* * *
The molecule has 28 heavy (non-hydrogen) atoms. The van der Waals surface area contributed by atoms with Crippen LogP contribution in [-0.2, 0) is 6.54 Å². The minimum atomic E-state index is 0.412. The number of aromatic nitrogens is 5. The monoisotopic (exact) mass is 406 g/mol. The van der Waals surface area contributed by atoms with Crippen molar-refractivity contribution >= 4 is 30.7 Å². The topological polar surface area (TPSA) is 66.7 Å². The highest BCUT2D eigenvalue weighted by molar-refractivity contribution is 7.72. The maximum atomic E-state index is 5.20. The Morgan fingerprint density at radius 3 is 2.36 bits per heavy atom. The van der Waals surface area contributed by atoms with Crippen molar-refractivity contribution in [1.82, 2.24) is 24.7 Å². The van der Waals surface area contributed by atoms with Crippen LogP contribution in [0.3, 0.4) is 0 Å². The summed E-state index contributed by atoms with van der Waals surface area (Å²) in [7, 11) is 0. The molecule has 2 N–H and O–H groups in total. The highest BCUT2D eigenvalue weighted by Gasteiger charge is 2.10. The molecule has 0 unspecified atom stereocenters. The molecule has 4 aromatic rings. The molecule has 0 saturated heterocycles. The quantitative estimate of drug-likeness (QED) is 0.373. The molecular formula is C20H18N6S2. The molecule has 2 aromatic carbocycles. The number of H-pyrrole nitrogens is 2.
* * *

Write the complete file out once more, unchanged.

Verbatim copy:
The molecule has 28 heavy (non-hydrogen) atoms. The van der Waals surface area contributed by atoms with Crippen LogP contribution in [-0.2, 0) is 6.54 Å². The minimum atomic E-state index is 0.412. The number of aromatic nitrogens is 5. The monoisotopic (exact) mass is 406 g/mol. The van der Waals surface area contributed by atoms with Crippen molar-refractivity contribution >= 4 is 30.7 Å². The topological polar surface area (TPSA) is 66.7 Å². The highest BCUT2D eigenvalue weighted by molar-refractivity contribution is 7.72. The maximum atomic E-state index is 5.20. The Morgan fingerprint density at radius 3 is 2.36 bits per heavy atom. The van der Waals surface area contributed by atoms with Crippen molar-refractivity contribution in [1.82, 2.24) is 24.7 Å². The van der Waals surface area contributed by atoms with Crippen LogP contribution in [0.3, 0.4) is 0 Å². The summed E-state index contributed by atoms with van der Waals surface area (Å²) in [7, 11) is 0. The molecule has 2 N–H and O–H groups in total. The highest BCUT2D eigenvalue weighted by Gasteiger charge is 2.10. The molecule has 0 unspecified atom stereocenters. The molecule has 4 aromatic rings. The molecule has 0 saturated heterocycles. The quantitative estimate of drug-likeness (QED) is 0.373. The molecular formula is C20H18N6S2. The molecule has 2 aromatic carbocycles. The number of H-pyrrole nitrogens is 2.